Business & Economy - Energy - Oil & Gas - January 15, 2021

Nigeria’s daily oil output down to 1.17m barrels in December, amid declining rigs count, says OPEC report

Nigeria’s crude oil production capacity dropped from 1.329 million barrels per day in November 2020 to about 1.174 million barrels per day in December 2020, output data based on direct communication information published in the January 2021 edition of Organization of Petroleum Exporting Countries (OPEC) monthly oil monitoring report (MOMR) have shown.

Similar data from secondary sources also published in the report showed the output dropped from 1.448 million barrels per day in November to 1.420 million barrels per day as at December 2020.

Direct communication information are obtained directly from the affected countries, while data from secondary sources consist of those sourced by specialized organizations and agencies, like Energy Information Agency (EIA) dealing with energy industry related information.

The output figure is significantly below the approved benchmark production figure of 1.80 million barrels of crude oil captured in the 2020 Appropriation Act.

Declining oil rig counts
Also, the OPEC report also showed that Nigeria’s rig count, which reflects the number of times the rigs were deployed in oil drilling operations by the various oil companies operating in the country’s oil and gas industry, has consistently declined since 2018.
A review of the data revealed that although there was a marginal increase in rig counts from 13 in 2018 to 16 in 2019, the figure dropped again to an average of 11 rig counts in 2020.

Details showed that at the peak of the first wave of the coronavirus outbreak, which resulted in the lockdown of the global economy in the first quarter of 2020, Nigeria’s oil production capacity, plus condensates, reached the highest level in at least the last 10 years, with an average of 2.49 million barrels per day.

During the period, the OPEC monthly monitoring report showed that the highest oil rig count of 19 was achieved in the first quarter, before declining sharply to 11 in the second quarter; eight in the third, and only seven in the last quarter of the year.

Nigeria, along with other OPEC members and their allies in the non-OPEC (OPEC+), early this month agreed to voluntarily effect various cuts in their daily oil output aimed at realizing a total 7.2 million barrels’ target in January, 2021.

The output cut decision is expected to last between January 2020 and April 2022. It is in line with the group’s resolve to hold almost 32 million barrels from members’ total oil production capacity.

Impact on Nigeria’s output
Consequently, the impact of the OPEC decision is that Nigeria’s daily oil production will remain flat throughout the period, with a corresponding impact on the country’s revenue earnings.

The total production volume is shared between the joint venture partners operating in the country in line with their respective joint operating agreements which vary between 55:45 per cent for Shell Petroleum Development Company (SPDC) and 60:40 percent for other operators (ExxonMobil, Chevron, Total, Agip, Pan Ocean Oil).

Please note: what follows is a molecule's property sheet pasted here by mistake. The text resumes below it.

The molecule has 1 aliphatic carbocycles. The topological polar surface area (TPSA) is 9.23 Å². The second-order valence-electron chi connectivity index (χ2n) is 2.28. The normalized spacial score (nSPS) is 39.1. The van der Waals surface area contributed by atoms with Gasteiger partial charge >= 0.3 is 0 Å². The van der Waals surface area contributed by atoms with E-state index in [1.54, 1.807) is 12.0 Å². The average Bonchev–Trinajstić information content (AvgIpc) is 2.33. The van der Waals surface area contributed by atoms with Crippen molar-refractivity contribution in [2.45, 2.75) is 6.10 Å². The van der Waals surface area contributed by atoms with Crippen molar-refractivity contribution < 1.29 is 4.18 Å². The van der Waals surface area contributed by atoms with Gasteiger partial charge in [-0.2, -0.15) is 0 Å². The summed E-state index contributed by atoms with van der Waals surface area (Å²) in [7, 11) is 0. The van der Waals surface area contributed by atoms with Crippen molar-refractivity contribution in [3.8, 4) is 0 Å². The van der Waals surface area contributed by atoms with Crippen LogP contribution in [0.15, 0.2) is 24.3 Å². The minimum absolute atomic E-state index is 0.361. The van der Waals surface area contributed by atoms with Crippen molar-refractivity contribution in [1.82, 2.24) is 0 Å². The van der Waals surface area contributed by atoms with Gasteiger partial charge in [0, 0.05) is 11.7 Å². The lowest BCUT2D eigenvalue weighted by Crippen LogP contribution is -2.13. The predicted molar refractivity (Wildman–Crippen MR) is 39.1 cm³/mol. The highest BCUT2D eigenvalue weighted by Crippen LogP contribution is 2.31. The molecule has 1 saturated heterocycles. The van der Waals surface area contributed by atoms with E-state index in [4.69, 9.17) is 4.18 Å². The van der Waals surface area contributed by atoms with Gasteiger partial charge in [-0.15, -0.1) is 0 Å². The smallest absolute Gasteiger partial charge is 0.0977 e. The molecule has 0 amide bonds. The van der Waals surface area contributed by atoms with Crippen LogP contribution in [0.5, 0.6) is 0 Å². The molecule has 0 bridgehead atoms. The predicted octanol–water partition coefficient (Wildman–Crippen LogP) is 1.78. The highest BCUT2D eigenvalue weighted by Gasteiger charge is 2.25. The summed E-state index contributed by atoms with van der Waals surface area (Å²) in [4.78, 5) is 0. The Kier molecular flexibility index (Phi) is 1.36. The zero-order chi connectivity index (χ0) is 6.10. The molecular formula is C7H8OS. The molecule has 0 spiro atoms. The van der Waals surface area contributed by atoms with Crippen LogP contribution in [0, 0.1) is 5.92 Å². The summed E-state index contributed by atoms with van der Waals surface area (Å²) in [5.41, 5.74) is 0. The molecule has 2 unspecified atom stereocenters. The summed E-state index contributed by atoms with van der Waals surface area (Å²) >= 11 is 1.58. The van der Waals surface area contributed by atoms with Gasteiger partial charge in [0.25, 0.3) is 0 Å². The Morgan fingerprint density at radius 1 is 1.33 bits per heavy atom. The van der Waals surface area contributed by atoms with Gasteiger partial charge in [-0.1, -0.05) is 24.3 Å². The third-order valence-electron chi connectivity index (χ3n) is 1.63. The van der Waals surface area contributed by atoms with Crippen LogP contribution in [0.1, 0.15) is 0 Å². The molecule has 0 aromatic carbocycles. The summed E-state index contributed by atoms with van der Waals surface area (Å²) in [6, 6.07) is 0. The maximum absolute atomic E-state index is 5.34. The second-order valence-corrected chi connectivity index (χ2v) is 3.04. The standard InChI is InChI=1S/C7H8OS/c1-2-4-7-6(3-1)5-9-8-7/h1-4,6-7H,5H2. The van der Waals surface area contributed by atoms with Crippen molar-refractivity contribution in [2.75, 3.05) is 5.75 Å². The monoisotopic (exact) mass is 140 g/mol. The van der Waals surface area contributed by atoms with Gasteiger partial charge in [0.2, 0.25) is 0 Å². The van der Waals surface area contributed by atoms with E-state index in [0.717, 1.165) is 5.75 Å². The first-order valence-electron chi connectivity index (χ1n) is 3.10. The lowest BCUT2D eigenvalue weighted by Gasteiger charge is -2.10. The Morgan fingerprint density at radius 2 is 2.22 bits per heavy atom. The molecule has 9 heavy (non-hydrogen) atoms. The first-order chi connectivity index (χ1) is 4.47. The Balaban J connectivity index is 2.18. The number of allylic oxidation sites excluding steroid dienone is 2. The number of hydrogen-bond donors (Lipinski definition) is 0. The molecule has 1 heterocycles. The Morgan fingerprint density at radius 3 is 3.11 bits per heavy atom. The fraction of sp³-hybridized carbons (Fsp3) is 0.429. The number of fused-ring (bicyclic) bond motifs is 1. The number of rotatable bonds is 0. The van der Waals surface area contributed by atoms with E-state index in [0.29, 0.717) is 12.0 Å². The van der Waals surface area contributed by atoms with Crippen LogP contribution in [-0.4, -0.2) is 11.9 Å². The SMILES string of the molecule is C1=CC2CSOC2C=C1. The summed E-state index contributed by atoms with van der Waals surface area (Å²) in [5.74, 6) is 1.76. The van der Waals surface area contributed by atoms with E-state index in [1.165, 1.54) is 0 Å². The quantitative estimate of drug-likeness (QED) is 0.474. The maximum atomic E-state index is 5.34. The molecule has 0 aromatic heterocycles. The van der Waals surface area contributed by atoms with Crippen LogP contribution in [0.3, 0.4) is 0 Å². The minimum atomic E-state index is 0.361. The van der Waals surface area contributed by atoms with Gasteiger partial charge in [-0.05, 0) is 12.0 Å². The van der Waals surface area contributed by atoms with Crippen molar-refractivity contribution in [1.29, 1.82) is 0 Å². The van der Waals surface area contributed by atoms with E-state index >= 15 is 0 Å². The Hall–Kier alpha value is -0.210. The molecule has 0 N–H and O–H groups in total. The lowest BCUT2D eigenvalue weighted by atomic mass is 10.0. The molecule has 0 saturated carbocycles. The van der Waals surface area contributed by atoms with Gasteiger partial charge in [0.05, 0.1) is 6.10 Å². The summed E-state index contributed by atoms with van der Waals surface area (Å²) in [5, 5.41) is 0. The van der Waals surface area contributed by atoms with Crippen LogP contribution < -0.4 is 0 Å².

With OPEC basket of crudes prices annual average for 2020 at $41.47, Nigeria may be having a marginal respite in oil revenue earnings in 2021, with benchmark oil price pegged at $40 in the 2021 Appropriation Act signed by President Muhammadu Buhari on December 31, 2020.

In compliance with the agreement, Nigeria, which has been producing 1.829million barrels per day prior to the coming of the COVID-19 pandemic, would again cut about 313,000 barrels, to bring its daily output figure further down to 1.516million barrels per day till March 2021.

The figure is significantly below the approved output benchmark volume of 1.86 million barrels per day in the 2021 Budget.

With Nigeria’s current output level, the Group Managing Director of the NNPC, Mele Kyari told a virtual meeting of the Gulf Intelligence Global UAE Energy Forum 2021 on Wednesday that the country was already at a level of “a very convenient balance.”

“We (Nigeria) are actually already at an over-compliance level with the OPEC output cut agreement since November 2020,” he said.

Impact on oil revenue
But, the Minister of Finance, Budget and National Planning, Zainab Ahmed, said during her presentation of the details of the approved provisions in the 2021 Appropriation Act that with the country’s oil production level expected to be moderated by OPEC+ quota deal, oil aggregate value is projected to grow by 16.23 percent during the year.

Out of a total N7.99 trillion aggregate revenue projected to be available to finance the 2021 budget, the Minister said only 30 percent, or N142.69 billion, is expected to come from oil related sources.

Economic analysts have already said Nigeria’s economy, which entered its second recession in third quarter of 2020, with real GDP contracting by 3.6 per cent after a sharp 6.1 percent contraction year-on-year in the previous quarter, would continue to experience tough times.

With inflationary pressures mounting on the economy, as the consumer price indices climbed to 14.9 per cent year-on-year last November from 14.2 percent in October, indications are that Nigerians are in for a tough year ahead.

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